Thermal behavior of almandine at temperatures up to 1,200°C in hydrogen
- 144 Downloads
The thermally induced reductive decomposition of a natural near end-member almandine [VIII(Fe2.85Mg0.11Ca0.05Mn0.02)VI(Al1.99)IV(Si2.99)O12] and possible hydrogen diffusion into its structure have been carried out at temperatures up to 1,200°C, monitored by simultaneous thermogravimetric analysis and differential scanning calorimetry (DSC), infrared and 57Fe Mössbauer spectroscopy and X-ray powder diffraction. Below 1,000°C, evidence for hydrogen diffusion into almandine structure was not observed. At temperatures above 1,000°C, reductive decomposition sets in, as displayed by a sharp endothermic peak at 1,055°C on the DSC curve accompanied by a total mass loss of 3.51%. We observe the following decomposition mechanism: almandine + hydrogen → α-Fe + cristobalite + hercynite + water. At higher temperatures, fayalite and sekaninaite are formed by consecutive reaction of α-Fe with cristobalite and water, and cristobalite with hercynite, respectively. The metallic α-Fe phase forms spherical and isolated particles (~1 μm).
KeywordsFe-bearing garnet Almandine Thermal treatment Hydrogen diffusion Reductive decomposition Iron particles
This work has been supported by research projects of the Academy of Sciences of the Czech Republic (grant no. KAN115600801) and the Ministry of Education, Youth and Sports of the Czech Republic (grant no. MSM6198959218; and the Operational Program Research and Development for Innovations—European Regional Development Fund, project no. CZ.1.05/2.1.00/03.0058). Part of this work has been done during a stay of JF at the Department of Mineralogy, Swedish Museum of Natural History, Stockholm (financed by the European Community—Research Infrastructure Action under the FP6 Program within SYNTHESYS; Project SE-TAF-4065). We wish to thank R. Škoda for EMPA measurements, M. Heřmánek, K Šafářová and J. Ševčíková for technical assistance and J. Tuček for language corrections. Samples for this study were kindly provided by the Moravian Museum in Brno, Czech Republic.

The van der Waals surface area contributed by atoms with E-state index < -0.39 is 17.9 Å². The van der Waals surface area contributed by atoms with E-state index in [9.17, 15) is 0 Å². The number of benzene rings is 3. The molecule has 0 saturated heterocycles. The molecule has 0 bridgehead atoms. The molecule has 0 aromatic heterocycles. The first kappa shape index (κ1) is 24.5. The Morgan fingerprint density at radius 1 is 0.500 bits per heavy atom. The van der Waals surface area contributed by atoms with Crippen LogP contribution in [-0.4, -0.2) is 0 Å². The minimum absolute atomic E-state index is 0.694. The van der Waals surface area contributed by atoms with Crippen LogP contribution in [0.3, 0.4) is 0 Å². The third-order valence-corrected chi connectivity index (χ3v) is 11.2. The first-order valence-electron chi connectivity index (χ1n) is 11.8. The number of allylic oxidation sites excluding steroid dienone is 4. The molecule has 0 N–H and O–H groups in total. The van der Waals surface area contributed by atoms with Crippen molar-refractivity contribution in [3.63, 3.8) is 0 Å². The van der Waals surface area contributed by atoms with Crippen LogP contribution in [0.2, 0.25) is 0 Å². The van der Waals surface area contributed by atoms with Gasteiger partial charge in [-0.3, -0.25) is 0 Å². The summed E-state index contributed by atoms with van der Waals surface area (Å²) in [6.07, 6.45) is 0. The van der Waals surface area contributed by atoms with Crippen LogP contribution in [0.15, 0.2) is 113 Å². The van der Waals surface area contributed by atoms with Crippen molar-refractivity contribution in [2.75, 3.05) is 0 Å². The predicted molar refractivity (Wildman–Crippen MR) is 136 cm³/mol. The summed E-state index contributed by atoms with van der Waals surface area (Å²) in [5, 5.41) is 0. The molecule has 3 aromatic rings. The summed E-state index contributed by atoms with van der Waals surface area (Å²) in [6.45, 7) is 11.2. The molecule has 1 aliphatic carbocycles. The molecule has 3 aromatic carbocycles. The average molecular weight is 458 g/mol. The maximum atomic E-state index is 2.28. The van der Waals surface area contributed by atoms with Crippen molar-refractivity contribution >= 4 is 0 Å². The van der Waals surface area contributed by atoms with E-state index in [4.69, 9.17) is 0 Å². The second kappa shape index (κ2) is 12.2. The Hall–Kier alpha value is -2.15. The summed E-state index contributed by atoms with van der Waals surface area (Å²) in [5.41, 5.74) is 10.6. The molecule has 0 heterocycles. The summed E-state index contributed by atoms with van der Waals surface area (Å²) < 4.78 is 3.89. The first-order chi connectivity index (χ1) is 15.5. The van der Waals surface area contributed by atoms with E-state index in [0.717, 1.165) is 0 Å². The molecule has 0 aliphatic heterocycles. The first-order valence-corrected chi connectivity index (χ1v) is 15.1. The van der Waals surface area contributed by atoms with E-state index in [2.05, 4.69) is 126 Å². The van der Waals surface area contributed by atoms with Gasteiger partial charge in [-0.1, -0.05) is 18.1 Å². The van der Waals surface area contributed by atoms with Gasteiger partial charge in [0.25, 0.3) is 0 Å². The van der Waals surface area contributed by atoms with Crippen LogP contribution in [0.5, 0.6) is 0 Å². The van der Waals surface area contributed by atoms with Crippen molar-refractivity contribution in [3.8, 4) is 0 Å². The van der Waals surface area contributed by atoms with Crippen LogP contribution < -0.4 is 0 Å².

- Chang LLY (2002) Industrial mineralogy: materials, processes and uses, 1st edn. Prentice Hall, Upper Saddle River, New JerseyGoogle Scholar
- Deer WA, Howie RA, Zussman J (1997) Rock-forming minerals, vol. 1A: orthosilicates, 2nd edn. Geological Society of London, LondonGoogle Scholar
- Dyar M, Sklute E, Menzies O, Bland P, Lindsley D, Glotch T, Lane M, Schaffer M, Wopenka B, Klima R, Bishop J, Hiroi T, Pieters C, Sunshine J (2009) Spectroscopic characteristics of synthetic olivine: an integrated multi-wavelength and multi-technique approach. Am Mineral 94:883–898CrossRefGoogle Scholar
- Geiger CA (2004) Spectroscopic investigations relating to the structural, crystal-chemical and lattice-dynamic properties of (Fe2+, Mn2+, Mg, Ca)3Al2Si3O12 garnet: A review and analysis. In: Beran A, Libowitzky E (eds) EMU notes in mineralogy, vol 6. Eötvös University Press, Budapest, pp 589–645Google Scholar
- Libowitzky E, Rossman GR (1997) An IR absorption calibration for water in minerals. Am Mineral 82:1111–1115Google Scholar
- Pouchou JL, Pichoir F (1985) “PAP” procedure for improved quantitative microanalysis. Microbeam Anal 20:104–106Google Scholar
- Schairer JF, Yagi K (1952) The system FeO–Al2O3–SiO2. Am J Sci Bowen 2:471–512Google Scholar
- Stevens J, Khasanov A, Miller J, Pollak H, Li Z (eds) (1998) Mössbauer mineral handbook, Mössbauer Effect Data Centre (MEDC). Baltimore Press, AshevilleGoogle Scholar
- Thiéblot L, Roux J, Richet P (1998) High-temperature thermal expansion and decomposition of garnets. Eur J Mineral 10:7–15Google Scholar
- Zang Q, Enami M, Suwa K (1993) Aluminium orthopyroxene in pyrometamorphosed garnet megacrysts from Liaoning and Shandong provinces, northeast China. Eur J Mineral 5:153–164Google Scholar